Wabash, City Partner to Sponsor Talk on Historic Preservationby Kayla Gentry • January 29, 2007 Share:
Many would agree that Crawfordsville’s history rests downtown.
Crawfordsville Main Street believes in that so much they are bringing in an internationally known leader of historic preservation, Donovan Rypkema, to share his thoughts on the city with the public.
Main Street, partnered with Wabash College, to welcome Rypkema, principal of PlaceEconomics — a Washington, D.C. based real estate and economic development firm, at 7 p.m. Jan. 31. He will lecture on Downtown Revitalization as Economic Development at Baxter Hall, Room 101, after spending a day in Crawfordsville.
Rypkema was discovered through members of the Main Street board attending State and National Main Street meetings, Program Manager of Crawfordsville Main Street Debbie Leech said.
"We felt he had an excellent message to deliver and that our community would benefit from an outsider’s perspective on the importance of downtown revitalization as part of a community’s overall economic development plan," she added.
Rypkema’s work, according to his biography, focuses on the usage of historic structures and reinvigoration of historic buildings, downtown and neighborhood commercial districts. He received his Master’s degree from Columbia University and his list of accomplishments and work is lengthy.
He will spend a day observing and meeting people involved with downtown before his lecture. Although Leech says she does not know the particular points he will touch on, she says she hopes he will tie in his visit with his lecture.
Main Street is enthusiastic about the opportunity to bring such a well-known individual to Crawfordsville.
The group’s plan, for some time now, is to have an organizational meeting for the community on the significant aspects of downtown revitalization.
"(We) finally decided that Rypkema would be a good choice to show the connection between downtown and economic development," Leech said.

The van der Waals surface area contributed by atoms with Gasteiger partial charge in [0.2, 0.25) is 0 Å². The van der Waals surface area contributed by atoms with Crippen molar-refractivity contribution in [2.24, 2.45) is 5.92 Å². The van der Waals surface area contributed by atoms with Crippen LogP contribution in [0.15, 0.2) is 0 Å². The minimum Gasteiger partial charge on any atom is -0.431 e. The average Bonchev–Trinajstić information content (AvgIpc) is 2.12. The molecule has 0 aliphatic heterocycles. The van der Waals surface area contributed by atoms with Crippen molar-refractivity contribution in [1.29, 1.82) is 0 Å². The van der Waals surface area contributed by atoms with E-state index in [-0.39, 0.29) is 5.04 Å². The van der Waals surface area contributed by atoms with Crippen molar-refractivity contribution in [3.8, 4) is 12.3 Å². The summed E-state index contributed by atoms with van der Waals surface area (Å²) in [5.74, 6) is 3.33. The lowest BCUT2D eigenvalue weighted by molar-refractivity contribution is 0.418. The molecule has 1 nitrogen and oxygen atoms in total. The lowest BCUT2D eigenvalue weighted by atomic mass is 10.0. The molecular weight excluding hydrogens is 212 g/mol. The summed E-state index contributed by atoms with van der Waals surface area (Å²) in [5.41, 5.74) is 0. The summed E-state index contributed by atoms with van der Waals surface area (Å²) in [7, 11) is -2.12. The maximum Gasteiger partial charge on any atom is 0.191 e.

Wabash fits into the puzzle because of its location, adjacent to downtown. A strong tie between the college and the city is needed, Leech said.
"Both of our futures are intertwined by the importance of having such an excellent, well-known college adjacent to our downtown, and for the college it is vitally important that perspective students and faculty see a thriving downtown when they come to visit and make their decisions on where to attend college, or where to take a job on staff," Leech said.
Leech added that Wabash College President Dr. Patrick White hopes Rypkema will have examples from other college communities where he has consulted, which resulted in positive connections between "town and gown."
With a commitment to downtown revitalization, Crawfordsville Main Street works to organize events that bring the significance of a rich and lively downtown to the community’s attention. The importance of downtown revitalization is consequential for the community.
It’s not just flowers and new paint, Debbie Leech, Program Manager for Crawfordsville Main Street said.
"I think that Mr. Rypkema's lecture, considering his wealth of information and experience in this field, will be eye-opening to many people who feel that downtown revitalization is simply flowers and new paint.
"We need to continue the positive steps that are happening in our downtown and have knowledge of the depth of the significance of downtown revitalization to the future of our entire community," she said.